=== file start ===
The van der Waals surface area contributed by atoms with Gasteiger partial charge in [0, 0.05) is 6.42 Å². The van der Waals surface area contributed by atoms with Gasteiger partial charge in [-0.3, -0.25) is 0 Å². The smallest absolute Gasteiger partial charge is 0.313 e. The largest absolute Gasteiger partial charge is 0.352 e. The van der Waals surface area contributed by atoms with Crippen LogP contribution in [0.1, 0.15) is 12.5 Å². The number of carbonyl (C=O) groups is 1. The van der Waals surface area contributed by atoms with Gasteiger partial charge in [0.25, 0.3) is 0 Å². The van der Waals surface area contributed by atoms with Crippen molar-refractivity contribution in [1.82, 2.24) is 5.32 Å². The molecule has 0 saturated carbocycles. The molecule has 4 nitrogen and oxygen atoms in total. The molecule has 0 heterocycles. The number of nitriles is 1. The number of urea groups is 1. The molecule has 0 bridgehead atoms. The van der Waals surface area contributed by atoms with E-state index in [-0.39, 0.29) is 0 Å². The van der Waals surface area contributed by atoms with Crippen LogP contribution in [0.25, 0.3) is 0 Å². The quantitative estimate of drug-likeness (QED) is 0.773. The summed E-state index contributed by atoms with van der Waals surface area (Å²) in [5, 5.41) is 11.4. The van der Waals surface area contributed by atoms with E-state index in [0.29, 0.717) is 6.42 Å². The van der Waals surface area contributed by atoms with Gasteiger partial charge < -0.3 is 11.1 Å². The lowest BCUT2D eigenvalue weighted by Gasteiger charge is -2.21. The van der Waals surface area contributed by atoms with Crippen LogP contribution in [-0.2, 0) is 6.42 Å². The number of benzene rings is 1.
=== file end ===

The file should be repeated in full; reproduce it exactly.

The van der Waals surface area contributed by atoms with Gasteiger partial charge in [0, 0.05) is 6.42 Å². The van der Waals surface area contributed by atoms with Gasteiger partial charge in [-0.3, -0.25) is 0 Å². The smallest absolute Gasteiger partial charge is 0.313 e. The largest absolute Gasteiger partial charge is 0.352 e. The van der Waals surface area contributed by atoms with Crippen LogP contribution in [0.1, 0.15) is 12.5 Å². The number of carbonyl (C=O) groups is 1. The van der Waals surface area contributed by atoms with Gasteiger partial charge in [0.25, 0.3) is 0 Å². The van der Waals surface area contributed by atoms with Crippen molar-refractivity contribution in [1.82, 2.24) is 5.32 Å². The molecule has 0 saturated carbocycles. The molecule has 4 nitrogen and oxygen atoms in total. The molecule has 0 heterocycles. The number of nitriles is 1. The number of urea groups is 1. The molecule has 0 bridgehead atoms. The van der Waals surface area contributed by atoms with E-state index in [-0.39, 0.29) is 0 Å². The van der Waals surface area contributed by atoms with Crippen LogP contribution in [0.25, 0.3) is 0 Å². The quantitative estimate of drug-likeness (QED) is 0.773. The summed E-state index contributed by atoms with van der Waals surface area (Å²) in [5, 5.41) is 11.4. The van der Waals surface area contributed by atoms with E-state index in [0.29, 0.717) is 6.42 Å². The van der Waals surface area contributed by atoms with Gasteiger partial charge < -0.3 is 11.1 Å². The lowest BCUT2D eigenvalue weighted by Gasteiger charge is -2.21. The van der Waals surface area contributed by atoms with Crippen LogP contribution in [-0.2, 0) is 6.42 Å². The number of benzene rings is 1.